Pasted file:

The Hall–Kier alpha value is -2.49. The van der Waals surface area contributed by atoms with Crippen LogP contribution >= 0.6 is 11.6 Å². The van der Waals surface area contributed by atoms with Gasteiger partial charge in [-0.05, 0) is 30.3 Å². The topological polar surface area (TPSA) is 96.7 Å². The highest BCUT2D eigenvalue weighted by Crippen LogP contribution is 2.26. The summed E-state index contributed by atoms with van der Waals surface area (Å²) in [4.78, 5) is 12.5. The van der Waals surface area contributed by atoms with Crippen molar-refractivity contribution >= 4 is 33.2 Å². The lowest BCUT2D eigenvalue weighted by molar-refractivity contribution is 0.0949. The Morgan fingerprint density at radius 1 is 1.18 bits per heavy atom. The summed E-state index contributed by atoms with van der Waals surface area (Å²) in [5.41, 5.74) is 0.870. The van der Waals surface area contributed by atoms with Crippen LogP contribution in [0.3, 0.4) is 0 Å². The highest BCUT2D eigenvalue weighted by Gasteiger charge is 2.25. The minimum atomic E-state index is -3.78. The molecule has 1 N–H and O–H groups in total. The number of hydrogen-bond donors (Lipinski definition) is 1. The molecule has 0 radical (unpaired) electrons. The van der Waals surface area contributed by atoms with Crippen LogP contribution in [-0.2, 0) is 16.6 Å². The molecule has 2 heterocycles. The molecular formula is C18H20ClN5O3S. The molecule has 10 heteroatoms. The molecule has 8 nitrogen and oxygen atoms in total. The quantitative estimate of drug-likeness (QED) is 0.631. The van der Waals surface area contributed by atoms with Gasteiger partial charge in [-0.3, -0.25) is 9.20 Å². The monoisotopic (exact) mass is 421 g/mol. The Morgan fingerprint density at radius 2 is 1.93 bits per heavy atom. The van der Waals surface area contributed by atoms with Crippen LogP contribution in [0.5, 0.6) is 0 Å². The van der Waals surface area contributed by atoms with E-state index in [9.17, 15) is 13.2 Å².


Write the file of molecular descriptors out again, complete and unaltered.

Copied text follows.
The Hall–Kier alpha value is -2.49. The van der Waals surface area contributed by atoms with Crippen LogP contribution >= 0.6 is 11.6 Å². The van der Waals surface area contributed by atoms with Gasteiger partial charge in [-0.05, 0) is 30.3 Å². The topological polar surface area (TPSA) is 96.7 Å². The highest BCUT2D eigenvalue weighted by Crippen LogP contribution is 2.26. The summed E-state index contributed by atoms with van der Waals surface area (Å²) in [4.78, 5) is 12.5. The van der Waals surface area contributed by atoms with Crippen molar-refractivity contribution >= 4 is 33.2 Å². The lowest BCUT2D eigenvalue weighted by molar-refractivity contribution is 0.0949. The Morgan fingerprint density at radius 1 is 1.18 bits per heavy atom. The summed E-state index contributed by atoms with van der Waals surface area (Å²) in [5.41, 5.74) is 0.870. The van der Waals surface area contributed by atoms with Crippen LogP contribution in [0.3, 0.4) is 0 Å². The highest BCUT2D eigenvalue weighted by Gasteiger charge is 2.25. The minimum atomic E-state index is -3.78. The molecule has 1 N–H and O–H groups in total. The number of hydrogen-bond donors (Lipinski definition) is 1. The molecule has 0 radical (unpaired) electrons. The van der Waals surface area contributed by atoms with Crippen LogP contribution in [-0.2, 0) is 16.6 Å². The molecule has 2 heterocycles. The molecular formula is C18H20ClN5O3S. The molecule has 10 heteroatoms. The molecule has 8 nitrogen and oxygen atoms in total. The quantitative estimate of drug-likeness (QED) is 0.631. The van der Waals surface area contributed by atoms with Gasteiger partial charge in [-0.3, -0.25) is 9.20 Å². The monoisotopic (exact) mass is 421 g/mol. The Morgan fingerprint density at radius 2 is 1.93 bits per heavy atom. The van der Waals surface area contributed by atoms with Crippen LogP contribution in [0.5, 0.6) is 0 Å². The van der Waals surface area contributed by atoms with E-state index in [9.17, 15) is 13.2 Å².